Artificial intelligence software publisher
cut its revenue outlook and said it would revise its business model while acknowledging an economic downturn.
C3.ai shares (ticker: AI) fell 20% on Thursday to $14.39. Heading into Thursday’s trading session, C3.ai shares were down 42% this year.
C3.ai reported fiscal first quarter revenue of $65.3 million, up 25% from a year ago and down from the company’s target range of 65 at $67 million. On an adjusted basis, the company lost 12 cents per share in the quarter; Wall Street analysts expected a loss of 24 cents. According to generally accepted accounting principles, the company lost 67 cents per share, compared to a loss of 37 cents in the year-ago quarter.
The company has reduced its revenue prospects in the future. For the second quarter, the company is forecasting revenue of $60-62 million, below consensus of $71.7 million, with a non-GAAP loss of $15-20 million. C3.ai now sees revenue for the full fiscal year ending April 2023 of $255 million to $275 million, down from a previous range of $308 million to $316 million. The company reports a non-GAAP operating loss for the full year of $90 million to $98 million.
“No doubt we’re in a recession,” founder and CEO Tom Siebel said in an interview with Barrons. “Have we noticed a slowdown in our activity? Absolutely, and it accelerated in July.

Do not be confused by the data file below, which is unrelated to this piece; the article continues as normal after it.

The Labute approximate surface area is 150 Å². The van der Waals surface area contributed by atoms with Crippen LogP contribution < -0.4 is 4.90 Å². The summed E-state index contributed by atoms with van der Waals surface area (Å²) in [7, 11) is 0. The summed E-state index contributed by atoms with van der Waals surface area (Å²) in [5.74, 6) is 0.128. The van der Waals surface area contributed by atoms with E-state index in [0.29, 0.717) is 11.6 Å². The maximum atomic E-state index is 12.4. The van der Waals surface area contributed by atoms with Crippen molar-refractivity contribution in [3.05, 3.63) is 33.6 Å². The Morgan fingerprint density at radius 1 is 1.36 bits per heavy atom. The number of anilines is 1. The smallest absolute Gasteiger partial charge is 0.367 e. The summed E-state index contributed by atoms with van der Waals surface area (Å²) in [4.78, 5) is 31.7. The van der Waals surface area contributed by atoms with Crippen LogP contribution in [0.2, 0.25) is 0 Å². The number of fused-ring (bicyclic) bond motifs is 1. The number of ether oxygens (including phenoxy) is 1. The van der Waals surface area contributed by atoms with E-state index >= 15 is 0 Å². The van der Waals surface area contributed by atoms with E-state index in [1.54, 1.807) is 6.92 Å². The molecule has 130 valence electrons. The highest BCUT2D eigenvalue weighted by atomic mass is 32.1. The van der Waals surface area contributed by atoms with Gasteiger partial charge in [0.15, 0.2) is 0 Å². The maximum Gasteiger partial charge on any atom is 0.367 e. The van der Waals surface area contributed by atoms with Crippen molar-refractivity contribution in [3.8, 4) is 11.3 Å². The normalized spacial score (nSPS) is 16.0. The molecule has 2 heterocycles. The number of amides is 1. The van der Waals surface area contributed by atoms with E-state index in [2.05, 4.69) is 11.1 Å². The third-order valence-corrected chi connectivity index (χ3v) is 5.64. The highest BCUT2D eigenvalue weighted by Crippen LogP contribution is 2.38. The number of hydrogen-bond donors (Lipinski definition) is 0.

Siebel said the company sees an opportunity to grow its addressable market over time by overhauling how it operates. C3.ai will shift its business to a consumption-based pricing model and away from a subscription model. Consumption-based pricing is used by cloud computing companies like Amazon Web Services, Microsoft Azure, Google Cloud and
It is a utility model, like water or electricity. The more computing power you use, the more you pay.
The head of C3.ai said that over time the company should have more customers, more revenue and more profit. But he noted that the company is expected to see revenue stagnate for a few quarters as the transition progresses.
Siebel said the new model is aimed at accelerating sales, accelerating product acceptance, increasing market share and improving revenue and profitability in the medium to long term. He said the company now expects to be non-GAAP profitable in fiscal 2024.
“The economic downturn is real,” Siebel said. “Our customers are looking at big transactions like never before, which also makes it a great time to launch consumer pricing.”
Write to Eric J. Savitz at [email protected]